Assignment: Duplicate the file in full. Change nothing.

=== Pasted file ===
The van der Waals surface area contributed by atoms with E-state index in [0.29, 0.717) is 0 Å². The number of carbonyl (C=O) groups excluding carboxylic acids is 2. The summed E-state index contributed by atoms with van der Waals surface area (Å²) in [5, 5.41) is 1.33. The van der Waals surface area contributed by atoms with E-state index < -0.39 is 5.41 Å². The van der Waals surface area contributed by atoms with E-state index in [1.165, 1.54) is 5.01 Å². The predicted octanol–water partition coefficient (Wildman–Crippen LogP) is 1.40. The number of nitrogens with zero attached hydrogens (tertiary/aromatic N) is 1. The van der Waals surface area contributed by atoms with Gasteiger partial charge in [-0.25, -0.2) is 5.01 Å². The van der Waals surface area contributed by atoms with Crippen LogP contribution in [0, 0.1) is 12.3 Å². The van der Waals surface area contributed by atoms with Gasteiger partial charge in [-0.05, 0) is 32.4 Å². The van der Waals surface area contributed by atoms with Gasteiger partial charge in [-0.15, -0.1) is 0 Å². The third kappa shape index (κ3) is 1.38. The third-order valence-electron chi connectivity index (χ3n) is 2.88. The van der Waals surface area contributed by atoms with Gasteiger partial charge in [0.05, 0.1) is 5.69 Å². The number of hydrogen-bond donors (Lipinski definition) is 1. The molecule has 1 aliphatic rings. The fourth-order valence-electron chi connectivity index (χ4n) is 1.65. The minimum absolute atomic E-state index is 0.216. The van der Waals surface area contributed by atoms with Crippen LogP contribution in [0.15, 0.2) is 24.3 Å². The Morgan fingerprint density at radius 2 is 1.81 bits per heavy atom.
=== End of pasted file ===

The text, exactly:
The van der Waals surface area contributed by atoms with E-state index in [0.29, 0.717) is 0 Å². The number of carbonyl (C=O) groups excluding carboxylic acids is 2. The summed E-state index contributed by atoms with van der Waals surface area (Å²) in [5, 5.41) is 1.33. The van der Waals surface area contributed by atoms with E-state index < -0.39 is 5.41 Å². The van der Waals surface area contributed by atoms with E-state index in [1.165, 1.54) is 5.01 Å². The predicted octanol–water partition coefficient (Wildman–Crippen LogP) is 1.40. The number of nitrogens with zero attached hydrogens (tertiary/aromatic N) is 1. The van der Waals surface area contributed by atoms with Gasteiger partial charge in [-0.25, -0.2) is 5.01 Å². The van der Waals surface area contributed by atoms with Crippen LogP contribution in [0, 0.1) is 12.3 Å². The van der Waals surface area contributed by atoms with Gasteiger partial charge in [-0.05, 0) is 32.4 Å². The van der Waals surface area contributed by atoms with Gasteiger partial charge in [-0.15, -0.1) is 0 Å². The third kappa shape index (κ3) is 1.38. The third-order valence-electron chi connectivity index (χ3n) is 2.88. The van der Waals surface area contributed by atoms with Gasteiger partial charge in [0.05, 0.1) is 5.69 Å². The number of hydrogen-bond donors (Lipinski definition) is 1. The molecule has 1 aliphatic rings. The fourth-order valence-electron chi connectivity index (χ4n) is 1.65. The minimum absolute atomic E-state index is 0.216. The van der Waals surface area contributed by atoms with Crippen LogP contribution in [0.15, 0.2) is 24.3 Å². The Morgan fingerprint density at radius 2 is 1.81 bits per heavy atom.